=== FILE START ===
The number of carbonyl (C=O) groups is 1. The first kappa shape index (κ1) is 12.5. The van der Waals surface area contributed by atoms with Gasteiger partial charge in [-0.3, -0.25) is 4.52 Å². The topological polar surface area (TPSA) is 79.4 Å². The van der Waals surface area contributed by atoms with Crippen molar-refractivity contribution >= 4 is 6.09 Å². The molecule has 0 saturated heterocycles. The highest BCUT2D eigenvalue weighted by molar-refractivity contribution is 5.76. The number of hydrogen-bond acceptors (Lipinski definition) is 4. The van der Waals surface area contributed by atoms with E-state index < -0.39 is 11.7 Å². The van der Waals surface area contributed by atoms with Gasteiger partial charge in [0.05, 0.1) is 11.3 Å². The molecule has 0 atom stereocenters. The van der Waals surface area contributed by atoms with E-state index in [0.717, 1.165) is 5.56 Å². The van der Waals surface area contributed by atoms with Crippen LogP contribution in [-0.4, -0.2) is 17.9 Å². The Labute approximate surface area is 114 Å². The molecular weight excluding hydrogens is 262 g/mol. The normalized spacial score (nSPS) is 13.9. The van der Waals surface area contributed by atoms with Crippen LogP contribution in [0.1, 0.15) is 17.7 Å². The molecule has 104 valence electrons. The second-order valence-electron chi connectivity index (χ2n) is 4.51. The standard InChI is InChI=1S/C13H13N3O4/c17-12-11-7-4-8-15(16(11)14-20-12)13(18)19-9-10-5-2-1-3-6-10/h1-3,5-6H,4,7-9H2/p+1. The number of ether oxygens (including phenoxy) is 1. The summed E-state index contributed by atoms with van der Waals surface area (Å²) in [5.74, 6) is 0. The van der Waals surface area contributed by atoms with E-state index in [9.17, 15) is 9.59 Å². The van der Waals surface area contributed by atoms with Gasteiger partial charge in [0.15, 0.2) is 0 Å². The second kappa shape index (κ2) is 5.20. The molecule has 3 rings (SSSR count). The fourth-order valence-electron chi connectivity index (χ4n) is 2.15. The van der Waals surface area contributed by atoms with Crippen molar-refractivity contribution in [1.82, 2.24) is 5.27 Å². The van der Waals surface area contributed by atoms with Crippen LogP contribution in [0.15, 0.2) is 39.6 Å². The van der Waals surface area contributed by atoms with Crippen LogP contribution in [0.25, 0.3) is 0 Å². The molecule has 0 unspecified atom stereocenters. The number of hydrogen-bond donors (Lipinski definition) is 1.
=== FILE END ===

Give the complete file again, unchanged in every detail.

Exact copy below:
The number of carbonyl (C=O) groups is 1. The first kappa shape index (κ1) is 12.5. The van der Waals surface area contributed by atoms with Gasteiger partial charge in [-0.3, -0.25) is 4.52 Å². The topological polar surface area (TPSA) is 79.4 Å². The van der Waals surface area contributed by atoms with Crippen molar-refractivity contribution >= 4 is 6.09 Å². The molecule has 0 saturated heterocycles. The highest BCUT2D eigenvalue weighted by molar-refractivity contribution is 5.76. The number of hydrogen-bond acceptors (Lipinski definition) is 4. The van der Waals surface area contributed by atoms with E-state index < -0.39 is 11.7 Å². The van der Waals surface area contributed by atoms with Gasteiger partial charge in [0.05, 0.1) is 11.3 Å². The molecule has 0 atom stereocenters. The van der Waals surface area contributed by atoms with E-state index in [0.717, 1.165) is 5.56 Å². The van der Waals surface area contributed by atoms with Crippen LogP contribution in [-0.4, -0.2) is 17.9 Å². The Labute approximate surface area is 114 Å². The molecular weight excluding hydrogens is 262 g/mol. The normalized spacial score (nSPS) is 13.9. The van der Waals surface area contributed by atoms with Crippen LogP contribution in [0.1, 0.15) is 17.7 Å². The molecule has 104 valence electrons. The second-order valence-electron chi connectivity index (χ2n) is 4.51. The standard InChI is InChI=1S/C13H13N3O4/c17-12-11-7-4-8-15(16(11)14-20-12)13(18)19-9-10-5-2-1-3-6-10/h1-3,5-6H,4,7-9H2/p+1. The number of ether oxygens (including phenoxy) is 1. The summed E-state index contributed by atoms with van der Waals surface area (Å²) in [5.74, 6) is 0. The van der Waals surface area contributed by atoms with E-state index in [9.17, 15) is 9.59 Å². The van der Waals surface area contributed by atoms with Gasteiger partial charge in [0.15, 0.2) is 0 Å². The second kappa shape index (κ2) is 5.20. The molecule has 3 rings (SSSR count). The fourth-order valence-electron chi connectivity index (χ4n) is 2.15. The van der Waals surface area contributed by atoms with Crippen molar-refractivity contribution in [1.82, 2.24) is 5.27 Å². The van der Waals surface area contributed by atoms with Crippen LogP contribution in [0.15, 0.2) is 39.6 Å². The van der Waals surface area contributed by atoms with Crippen LogP contribution in [0.25, 0.3) is 0 Å². The molecule has 0 unspecified atom stereocenters. The number of hydrogen-bond donors (Lipinski definition) is 1.